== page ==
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scheme/dylan (was Compilation on SPARC)

> From: Scott Schwartz <schwartz@roke.cs.psu.edu>
> Subject: Compilation on SPARC
> rpg@cs.tulane.edu (Robert Goldman) writes:
>   why hasn't anyone else?
> My (quite possibly incorrect) observation is that, for most people's
> purposes, an interpreter adequate.  Most people who use scheme seem to
> be either
>  1) doing research on programming languages.  unless they are researching
>     optimization techniques there is no point in writing a compiler at all,
>     and if they are, only one platform is necessary.
>  2) teaching intro cs classes
>  3) using scheme as an embedded command language.
> Only a very small number of scheme developers seem interested in using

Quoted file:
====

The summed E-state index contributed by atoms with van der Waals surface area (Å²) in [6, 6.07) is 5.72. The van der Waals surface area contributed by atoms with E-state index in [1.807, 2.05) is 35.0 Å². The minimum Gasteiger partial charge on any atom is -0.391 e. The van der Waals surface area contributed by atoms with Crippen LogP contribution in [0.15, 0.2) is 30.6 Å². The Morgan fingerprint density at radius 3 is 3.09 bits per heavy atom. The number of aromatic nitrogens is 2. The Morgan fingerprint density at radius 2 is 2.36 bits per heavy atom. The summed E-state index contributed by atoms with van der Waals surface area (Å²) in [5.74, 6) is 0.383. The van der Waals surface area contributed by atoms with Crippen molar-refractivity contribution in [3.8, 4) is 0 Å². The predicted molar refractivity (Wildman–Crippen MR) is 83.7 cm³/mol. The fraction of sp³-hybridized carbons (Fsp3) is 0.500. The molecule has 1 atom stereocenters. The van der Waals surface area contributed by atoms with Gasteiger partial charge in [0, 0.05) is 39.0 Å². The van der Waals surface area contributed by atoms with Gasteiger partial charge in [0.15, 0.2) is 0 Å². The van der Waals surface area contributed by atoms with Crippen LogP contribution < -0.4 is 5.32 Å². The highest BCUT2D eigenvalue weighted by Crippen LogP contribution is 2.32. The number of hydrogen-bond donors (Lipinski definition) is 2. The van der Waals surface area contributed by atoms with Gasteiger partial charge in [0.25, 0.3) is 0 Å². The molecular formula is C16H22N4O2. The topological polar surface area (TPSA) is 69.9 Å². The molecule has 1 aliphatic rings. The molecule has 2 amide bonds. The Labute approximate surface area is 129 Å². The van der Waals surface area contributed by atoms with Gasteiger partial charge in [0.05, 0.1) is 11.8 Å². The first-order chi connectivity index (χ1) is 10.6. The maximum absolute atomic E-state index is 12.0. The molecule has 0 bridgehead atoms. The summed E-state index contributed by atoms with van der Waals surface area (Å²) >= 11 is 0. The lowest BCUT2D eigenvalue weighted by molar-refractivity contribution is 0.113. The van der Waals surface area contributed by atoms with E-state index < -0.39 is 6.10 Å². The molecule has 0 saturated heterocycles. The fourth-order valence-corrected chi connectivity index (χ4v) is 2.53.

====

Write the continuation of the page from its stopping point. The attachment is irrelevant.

> scheme do to actual systems and application programming.  (If I'm
> wrong about that, post lots of messages here!)  I wonder if an
> advantage of Dylan will be that its user community will have different
> goals than the scheme community.

I agree with this.  There should be a language suitable
for programming language research and teaching the issues of
programming language design.  Such a language needs to be free to
change, and to adopt constructs which may not be efficient at
the present time, in the view of some (this is how I view scheme's
numerical system!).  These characteristics are the opposite of those
desired of a 'real' or 'utility' language, i.e., stability and efficiency.

Dylan is aimed at developing 'real' applications, so the burden on 
scheme is now reduced.  I hope Dylan catches on.  Mail to info-dylan
from Rob MacLachlan indicates that a high performance Dylan implementation
is being developed at CMU.  Given the CMU role/experience with Common Lisp
and the possible efficiency of Dylan,  I am greatly looking forward to this.

Although CL, scheme, and dylan should probably be considered as 
having more differences than e.g. C and Pascal, thanks to their macro
systems it should not be too hard to port moderate amounts of
code to Dylan when it becomes available.

j.p.lewis/nec c&c research